Peter Misselbrook's Blog
Jun 30 2019 - Psalm 87 – The city of God

Psalm 87 is another of the psalms of the Sons of Korah – the temple singers. It is not surprising then that its subject is the temple mount in Jerusalem, Mount Zion, which, because the temple, God's house, was built there, was also known as the city of God (v. 3).

The psalmist speaks of the way in which God has shown his love for this place by choosing it to be his dwelling place among his people. But God's love is not confined to this mountain, nor is it limited to the descendants of Jacob – the children of Israel. God's love would embrace the whole world, embracing even those who have been the traditional enemies of his people. So we read of people from Egypt (here called by its poetic name, Rahab), Philistia, Tyre and Cush (upper Egypt or perhaps the Arabian peninsula), all coming to acknowledge the God of Israel, the God who reigns from Zion, as the living God and to own him as their God. Nor will they be embraced by God as second-class citizens next to the descendants of Jacob: they will be accepted as if they had been born in this city; they will be registered as having a right to dwell there. They also will join in the praise of the living God, acknowledging that he is the source of all their blessings (v. 7).

This wonderful psalm is truly prophetic. The psalmist has been moved by the Spirit of God to look beyond the situation of his own day and to see the fulfilment of the promise God made to Abraham, "all peoples on earth will be blessed through you" (Genesis 12:3).

It is clear to us that this psalm finds its fulfilment in the Lord Jesus Christ. He is the seed of Abraham through whom people of all nations are being reconciled to God and gathered into his kingdom. Imagine that last day when peoples of every nation, tribe and tongue shall gather around God's throne to unite in praise of God and of the Lamb who has atoned for their sin. Imagine yourself amongst that great throng.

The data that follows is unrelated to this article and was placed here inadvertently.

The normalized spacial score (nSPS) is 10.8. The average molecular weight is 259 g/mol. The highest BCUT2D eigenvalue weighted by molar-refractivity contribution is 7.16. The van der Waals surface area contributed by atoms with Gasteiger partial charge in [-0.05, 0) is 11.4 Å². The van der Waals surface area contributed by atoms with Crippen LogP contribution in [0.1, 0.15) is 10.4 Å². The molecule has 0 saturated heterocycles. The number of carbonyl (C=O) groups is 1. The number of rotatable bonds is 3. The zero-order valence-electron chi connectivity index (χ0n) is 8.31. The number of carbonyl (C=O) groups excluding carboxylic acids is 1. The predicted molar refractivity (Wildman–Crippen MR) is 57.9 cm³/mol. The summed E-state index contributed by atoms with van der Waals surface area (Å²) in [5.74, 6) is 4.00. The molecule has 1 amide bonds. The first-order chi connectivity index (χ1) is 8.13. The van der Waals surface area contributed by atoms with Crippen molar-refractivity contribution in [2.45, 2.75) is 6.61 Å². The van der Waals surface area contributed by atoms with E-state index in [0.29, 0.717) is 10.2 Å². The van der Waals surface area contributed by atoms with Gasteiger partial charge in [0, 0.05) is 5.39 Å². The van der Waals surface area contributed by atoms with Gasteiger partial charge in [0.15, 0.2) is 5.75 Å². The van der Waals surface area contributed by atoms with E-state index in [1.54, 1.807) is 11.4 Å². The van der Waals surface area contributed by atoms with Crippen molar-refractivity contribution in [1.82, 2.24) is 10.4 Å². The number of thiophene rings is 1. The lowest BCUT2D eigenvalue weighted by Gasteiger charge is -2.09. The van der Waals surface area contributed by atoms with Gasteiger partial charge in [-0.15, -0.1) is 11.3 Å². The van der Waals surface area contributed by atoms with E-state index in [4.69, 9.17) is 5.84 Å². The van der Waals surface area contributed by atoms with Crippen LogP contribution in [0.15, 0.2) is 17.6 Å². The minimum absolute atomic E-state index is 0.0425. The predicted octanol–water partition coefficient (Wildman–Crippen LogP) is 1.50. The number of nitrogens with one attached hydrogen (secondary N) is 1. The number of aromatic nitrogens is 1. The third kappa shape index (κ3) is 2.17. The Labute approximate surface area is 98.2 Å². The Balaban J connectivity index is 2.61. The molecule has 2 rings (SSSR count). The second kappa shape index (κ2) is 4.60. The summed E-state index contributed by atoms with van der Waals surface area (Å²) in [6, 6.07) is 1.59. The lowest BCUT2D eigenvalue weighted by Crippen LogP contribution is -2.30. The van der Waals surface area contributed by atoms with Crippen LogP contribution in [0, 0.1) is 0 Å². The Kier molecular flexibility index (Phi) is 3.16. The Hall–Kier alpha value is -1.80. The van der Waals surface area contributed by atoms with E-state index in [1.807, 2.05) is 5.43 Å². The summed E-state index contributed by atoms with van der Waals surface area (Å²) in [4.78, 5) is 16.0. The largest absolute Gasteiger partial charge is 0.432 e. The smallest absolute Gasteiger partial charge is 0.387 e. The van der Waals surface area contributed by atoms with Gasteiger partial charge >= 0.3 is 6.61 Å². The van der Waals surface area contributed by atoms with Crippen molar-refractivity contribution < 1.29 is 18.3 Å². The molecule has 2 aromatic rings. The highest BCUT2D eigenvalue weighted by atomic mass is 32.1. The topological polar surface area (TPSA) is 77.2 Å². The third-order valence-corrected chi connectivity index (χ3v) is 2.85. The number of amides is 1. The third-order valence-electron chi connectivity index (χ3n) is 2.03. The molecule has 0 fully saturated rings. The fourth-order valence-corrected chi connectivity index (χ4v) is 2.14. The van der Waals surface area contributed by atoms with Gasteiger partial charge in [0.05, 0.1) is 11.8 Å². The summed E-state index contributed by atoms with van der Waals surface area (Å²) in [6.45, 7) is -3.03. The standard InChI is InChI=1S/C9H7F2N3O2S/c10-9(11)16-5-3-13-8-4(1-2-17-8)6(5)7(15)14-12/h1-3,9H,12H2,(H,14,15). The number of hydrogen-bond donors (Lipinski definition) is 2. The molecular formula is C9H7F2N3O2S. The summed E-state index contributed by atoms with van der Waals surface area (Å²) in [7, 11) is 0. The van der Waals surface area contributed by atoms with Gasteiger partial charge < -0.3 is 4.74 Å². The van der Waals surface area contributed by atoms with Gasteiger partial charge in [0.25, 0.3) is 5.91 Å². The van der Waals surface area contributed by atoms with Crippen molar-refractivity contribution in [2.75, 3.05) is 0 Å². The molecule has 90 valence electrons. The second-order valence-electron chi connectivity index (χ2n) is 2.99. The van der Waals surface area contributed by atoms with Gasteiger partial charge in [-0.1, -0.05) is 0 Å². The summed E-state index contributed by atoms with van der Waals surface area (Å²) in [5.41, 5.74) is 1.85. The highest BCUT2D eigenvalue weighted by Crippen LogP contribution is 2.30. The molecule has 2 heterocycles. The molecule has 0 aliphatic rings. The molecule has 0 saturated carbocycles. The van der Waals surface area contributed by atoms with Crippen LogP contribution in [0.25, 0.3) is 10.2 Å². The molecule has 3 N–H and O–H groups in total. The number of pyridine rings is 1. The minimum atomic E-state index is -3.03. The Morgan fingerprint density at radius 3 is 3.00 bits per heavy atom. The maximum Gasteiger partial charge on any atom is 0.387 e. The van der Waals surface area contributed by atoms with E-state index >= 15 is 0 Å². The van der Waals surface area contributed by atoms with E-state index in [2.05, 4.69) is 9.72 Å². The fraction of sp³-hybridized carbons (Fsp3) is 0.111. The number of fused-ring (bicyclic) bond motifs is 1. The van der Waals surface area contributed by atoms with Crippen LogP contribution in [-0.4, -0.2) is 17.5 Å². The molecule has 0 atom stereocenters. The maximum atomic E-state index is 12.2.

John Newton, the slave trader turned preacher of the gospel, wrote a well-known hymn of praise based on this psalm:

Glorious things of thee are spoken,
Zion, city of our God!
He, whose word cannot be broken,
Formed thee for his own abode...

Saviour, if of Zion’s city,
I through grace a member am,
Let the world deride or pity,
I will glory in thy name;
Fading is the worldling’s pleasure,
All his boasted pomp and show;
Solid joys and lasting treasure
None but Zion’s children know.

Paul echoes the thoughts of this psalm when he writes to Gentile Christians at Ephesus saying: "You were separate from Christ, excluded from citizenship in Israel and foreigners to the covenants of the promise, without hope and without God in the world. But now in Christ Jesus you who once were far away have been brought near by the blood of Christ. For he himself is our peace, who has made the two groups one" (Ephesians 2:12-14). We have been given new-birth into the family of God's people because of Jesus and his saving work.

Father we thank you for the wonder of your grace; that we who have no natural right to be called your children have been welcomed freely into your family through our Lord Jesus Christ. Enable us by your Spirit to encourage others to come into your kingdom through faith in Christ that it might be filled with people from every nation and background who will join us in praising you.

Peter Misselbrook